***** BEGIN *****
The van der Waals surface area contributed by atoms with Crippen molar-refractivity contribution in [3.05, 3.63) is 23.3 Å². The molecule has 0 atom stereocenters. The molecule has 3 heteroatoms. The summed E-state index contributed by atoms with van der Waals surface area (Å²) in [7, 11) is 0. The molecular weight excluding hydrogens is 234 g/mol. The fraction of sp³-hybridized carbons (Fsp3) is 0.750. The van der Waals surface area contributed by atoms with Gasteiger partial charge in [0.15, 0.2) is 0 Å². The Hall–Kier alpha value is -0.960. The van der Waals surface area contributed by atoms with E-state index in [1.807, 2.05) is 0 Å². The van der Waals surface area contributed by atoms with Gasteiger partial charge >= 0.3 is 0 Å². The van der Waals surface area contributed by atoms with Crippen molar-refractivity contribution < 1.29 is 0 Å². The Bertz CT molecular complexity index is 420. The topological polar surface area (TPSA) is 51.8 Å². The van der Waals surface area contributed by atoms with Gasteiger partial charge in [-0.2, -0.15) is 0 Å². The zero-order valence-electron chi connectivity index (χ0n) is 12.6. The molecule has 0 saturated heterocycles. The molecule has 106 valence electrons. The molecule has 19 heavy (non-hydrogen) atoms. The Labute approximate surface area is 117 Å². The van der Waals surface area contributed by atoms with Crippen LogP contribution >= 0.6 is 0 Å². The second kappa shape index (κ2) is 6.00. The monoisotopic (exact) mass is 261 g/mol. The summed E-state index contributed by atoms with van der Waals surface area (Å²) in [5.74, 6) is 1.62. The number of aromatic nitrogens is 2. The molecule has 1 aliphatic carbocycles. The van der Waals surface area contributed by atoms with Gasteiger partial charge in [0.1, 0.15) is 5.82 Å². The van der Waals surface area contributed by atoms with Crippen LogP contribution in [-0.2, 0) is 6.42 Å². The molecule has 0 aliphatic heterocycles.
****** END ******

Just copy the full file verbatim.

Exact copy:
The van der Waals surface area contributed by atoms with Crippen molar-refractivity contribution in [3.05, 3.63) is 23.3 Å². The molecule has 0 atom stereocenters. The molecule has 3 heteroatoms. The summed E-state index contributed by atoms with van der Waals surface area (Å²) in [7, 11) is 0. The molecular weight excluding hydrogens is 234 g/mol. The fraction of sp³-hybridized carbons (Fsp3) is 0.750. The van der Waals surface area contributed by atoms with Gasteiger partial charge in [0.15, 0.2) is 0 Å². The Hall–Kier alpha value is -0.960. The van der Waals surface area contributed by atoms with E-state index in [1.807, 2.05) is 0 Å². The van der Waals surface area contributed by atoms with Gasteiger partial charge >= 0.3 is 0 Å². The van der Waals surface area contributed by atoms with Crippen molar-refractivity contribution < 1.29 is 0 Å². The Bertz CT molecular complexity index is 420. The topological polar surface area (TPSA) is 51.8 Å². The van der Waals surface area contributed by atoms with Gasteiger partial charge in [-0.2, -0.15) is 0 Å². The zero-order valence-electron chi connectivity index (χ0n) is 12.6. The molecule has 0 saturated heterocycles. The molecule has 106 valence electrons. The molecule has 19 heavy (non-hydrogen) atoms. The Labute approximate surface area is 117 Å². The van der Waals surface area contributed by atoms with Crippen LogP contribution >= 0.6 is 0 Å². The second kappa shape index (κ2) is 6.00. The monoisotopic (exact) mass is 261 g/mol. The summed E-state index contributed by atoms with van der Waals surface area (Å²) in [5.74, 6) is 1.62. The number of aromatic nitrogens is 2. The molecule has 1 aliphatic carbocycles. The van der Waals surface area contributed by atoms with Gasteiger partial charge in [0.1, 0.15) is 5.82 Å². The van der Waals surface area contributed by atoms with Crippen LogP contribution in [-0.2, 0) is 6.42 Å². The molecule has 0 aliphatic heterocycles.